I've become increasingly convinced that a lack of learning is one of the largest inhibitors of agile transformation results. One can argue that we are at, or nearing, the end of the knowledge era. Knowledge is ubiquitous. Simple possession of knowledge is not sufficient for either the individual or the organization. Today's rapidly changing business climate requires the coalescing of knowledge and experience into rapid learning that can be applied to problems and opportunities we can leverage for business value–quickly.
The amplification of learning is a key principle in lean and agile methods. However, this is where traditional organizations making the switch to agile can very easily get in their own way if they're not deliberate with their intentions. Some of the best learning is obtained through failure. For example, Thomas Edison failed several thousand times while attempting to find the correct material to create a filament for his incandescent bulb. That means he learned several thousand ways of incorrectly creating an incandescent light bulb. Large organizations strive to improve profitability and success through minimizing risk, which often results in a palpable fear of failure. This fear can metastasize in an organization and impede learning and innovation.
So, how does this apply to agile transformations? I’m sure everyone reading this blog has either read, or heard someone say, “agile is not something you do; it’s something you are—a state of being.” While I believe that’s true, it’s also a new way of working, one that comes with risk and inherently challenges the status quo. Very frequently I sense an attitude in organizations that agile is “something the developers do” or “a new process that is being adopted in IT”. The problem with this naïve thinking is that it will ultimately erode the results an organization might obtain, and frequently leads to failed agile initiatives. For maximum impact, and long-lasting results, agile should be embraced throughout the entire value stream. This means from front-end customer contact (through Sales, Marketing, and Product Management organizations), all the way to the back-end of the value stream (IT operations and post-production support). To do this requires a fundamental shift in how organizations are structured and operated. It doesn’t have to happen all at once, but it does have to happen on a larger scale than the team level. In fact, perhaps we should favor the scaling of agile values over the scaling of agile processes and practices. Rather than, or perhaps before, asking how we can scale agile to the enterprise level, we should be exploring how we can scale agile thinking to the enterprise level. Remember, individuals and interactions over processes and tools?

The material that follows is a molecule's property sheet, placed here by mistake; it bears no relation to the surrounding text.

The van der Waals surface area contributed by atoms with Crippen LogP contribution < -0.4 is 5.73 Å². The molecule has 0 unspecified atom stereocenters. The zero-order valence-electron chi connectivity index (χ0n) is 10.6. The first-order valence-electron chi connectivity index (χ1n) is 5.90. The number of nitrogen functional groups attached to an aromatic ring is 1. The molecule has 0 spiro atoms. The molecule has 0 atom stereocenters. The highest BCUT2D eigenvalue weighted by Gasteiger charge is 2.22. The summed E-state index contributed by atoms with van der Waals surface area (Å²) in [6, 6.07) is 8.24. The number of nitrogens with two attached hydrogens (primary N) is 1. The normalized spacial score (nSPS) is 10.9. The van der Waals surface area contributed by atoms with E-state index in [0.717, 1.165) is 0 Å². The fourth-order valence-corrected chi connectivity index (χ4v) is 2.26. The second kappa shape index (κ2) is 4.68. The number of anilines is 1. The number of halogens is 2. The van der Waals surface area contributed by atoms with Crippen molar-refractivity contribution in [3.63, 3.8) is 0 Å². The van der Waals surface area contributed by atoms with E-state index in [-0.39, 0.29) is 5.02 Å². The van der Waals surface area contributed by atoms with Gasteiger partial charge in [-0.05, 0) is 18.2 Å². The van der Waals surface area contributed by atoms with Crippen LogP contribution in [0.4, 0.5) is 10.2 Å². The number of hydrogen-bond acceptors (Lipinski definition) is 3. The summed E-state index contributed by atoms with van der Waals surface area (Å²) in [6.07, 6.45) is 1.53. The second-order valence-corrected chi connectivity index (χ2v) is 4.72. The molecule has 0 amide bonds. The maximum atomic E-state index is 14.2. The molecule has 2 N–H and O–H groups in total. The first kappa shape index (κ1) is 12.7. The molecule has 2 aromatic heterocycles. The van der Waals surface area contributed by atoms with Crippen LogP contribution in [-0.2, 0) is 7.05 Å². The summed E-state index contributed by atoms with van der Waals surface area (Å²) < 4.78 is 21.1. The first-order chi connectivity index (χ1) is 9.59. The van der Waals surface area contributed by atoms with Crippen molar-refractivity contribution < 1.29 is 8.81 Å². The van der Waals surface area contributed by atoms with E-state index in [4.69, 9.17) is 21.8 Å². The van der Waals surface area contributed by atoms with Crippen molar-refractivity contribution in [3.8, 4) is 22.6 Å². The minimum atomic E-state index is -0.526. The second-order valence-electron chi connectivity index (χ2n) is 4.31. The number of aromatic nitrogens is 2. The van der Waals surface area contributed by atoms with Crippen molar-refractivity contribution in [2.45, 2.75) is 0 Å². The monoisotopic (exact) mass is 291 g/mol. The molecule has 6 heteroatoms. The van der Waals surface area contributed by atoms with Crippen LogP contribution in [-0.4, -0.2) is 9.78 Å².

On the individual level, team members are sent to agile courses and are expected to deliver twice as much in half the time with a quarter of the budget. Yet, when the course ends they are thrust back into an environment that has been structured to minimize risk and optimize predictability through rigid processes, massive reporting hierarchies, and unwieldy governance. People tend to take the path of least resistance. Therefore, especially when the pressure is on, they will do what’s necessary to get their jobs done. Unfortunately, this often means working in the same manner they have always worked (status quo).